MIDI files are essentially a list of notes with associated timing, and in the 90s were popularly used to make and share music. They can be easily made with a synthesizer and a computer. A drawback, though, is that the songs sound different if played on different computers. For example, different sound cards have different interpretations of what the "acoustic grand piano" voice should sound like, and the midi file itself does not contain the audio sample data. However, midis can be programmatically generated, and one can change tempo and pitch without losing quality. After broadband internet and mp3s became common, most people stopped using MIDI, although it still finds a use in music notation programs.
Unfortunately, these days, new computers come with awful-sounding software MIDI instruments, creating the false impression that "MIDI" is synonymous with "cheap, bad audio quality." In fact, there is nothing inherently bad-sounding about MIDI music, and with a set of good SoundFonts, it can sound very good.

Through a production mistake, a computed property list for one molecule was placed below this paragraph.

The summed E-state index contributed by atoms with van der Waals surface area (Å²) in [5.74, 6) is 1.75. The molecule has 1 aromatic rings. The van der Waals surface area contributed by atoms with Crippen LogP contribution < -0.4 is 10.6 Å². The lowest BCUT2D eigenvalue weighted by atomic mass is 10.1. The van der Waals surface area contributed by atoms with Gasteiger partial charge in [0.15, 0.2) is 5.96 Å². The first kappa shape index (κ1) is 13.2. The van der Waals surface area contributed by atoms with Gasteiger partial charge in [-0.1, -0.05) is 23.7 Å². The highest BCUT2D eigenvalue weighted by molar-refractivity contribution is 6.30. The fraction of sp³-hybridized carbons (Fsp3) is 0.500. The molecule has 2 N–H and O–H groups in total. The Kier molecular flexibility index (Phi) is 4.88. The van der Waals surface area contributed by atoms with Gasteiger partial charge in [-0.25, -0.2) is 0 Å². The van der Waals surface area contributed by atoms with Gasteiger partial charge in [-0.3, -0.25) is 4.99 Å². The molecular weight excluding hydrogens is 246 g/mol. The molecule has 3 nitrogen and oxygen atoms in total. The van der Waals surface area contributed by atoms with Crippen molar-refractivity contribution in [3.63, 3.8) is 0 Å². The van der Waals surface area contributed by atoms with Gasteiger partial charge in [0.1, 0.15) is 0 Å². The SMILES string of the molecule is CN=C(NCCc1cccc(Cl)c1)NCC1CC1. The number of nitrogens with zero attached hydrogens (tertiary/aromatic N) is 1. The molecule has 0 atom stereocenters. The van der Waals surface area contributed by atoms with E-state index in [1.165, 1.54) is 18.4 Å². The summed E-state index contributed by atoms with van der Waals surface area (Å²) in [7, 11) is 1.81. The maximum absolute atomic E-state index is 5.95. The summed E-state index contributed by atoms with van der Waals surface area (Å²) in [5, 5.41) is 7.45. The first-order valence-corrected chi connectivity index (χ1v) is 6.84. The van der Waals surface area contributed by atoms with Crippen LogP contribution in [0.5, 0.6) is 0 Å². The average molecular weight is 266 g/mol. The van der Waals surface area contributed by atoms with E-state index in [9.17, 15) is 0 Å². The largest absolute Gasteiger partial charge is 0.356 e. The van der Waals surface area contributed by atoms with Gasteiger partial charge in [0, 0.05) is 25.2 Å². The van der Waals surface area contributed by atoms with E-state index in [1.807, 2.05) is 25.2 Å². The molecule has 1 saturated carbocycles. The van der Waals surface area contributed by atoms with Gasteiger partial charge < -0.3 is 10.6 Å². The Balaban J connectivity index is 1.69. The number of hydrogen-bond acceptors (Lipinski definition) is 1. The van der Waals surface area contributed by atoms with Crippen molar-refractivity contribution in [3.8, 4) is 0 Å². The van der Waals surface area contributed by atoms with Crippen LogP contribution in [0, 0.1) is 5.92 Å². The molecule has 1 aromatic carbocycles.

Anyways, here are some Python scripts that can be used to create midis. The interface is not the best, but it was very quick to implement. Examples:
b = BMidiBuilder()
#the 1 means the note's length is 1 qtr note
This plays part of a scale. To play a chord, "rewind" can be used to go back and lay more notes on top of existing notes.
Tonight I wondered what it would sound like to play the same note on the 127 general midi instruments. The result sounds interesting.
b = bbuilder.BMidiBuilder()
b.tempo = 400
for i in range(127):
#insert a raw instrument change event
evt = bmidilib.BMidiEvent()
evt.data = i
(Sound depends on your midi device, I don't recommend Quicktime so you may find it better to download this file and open it elsewhere).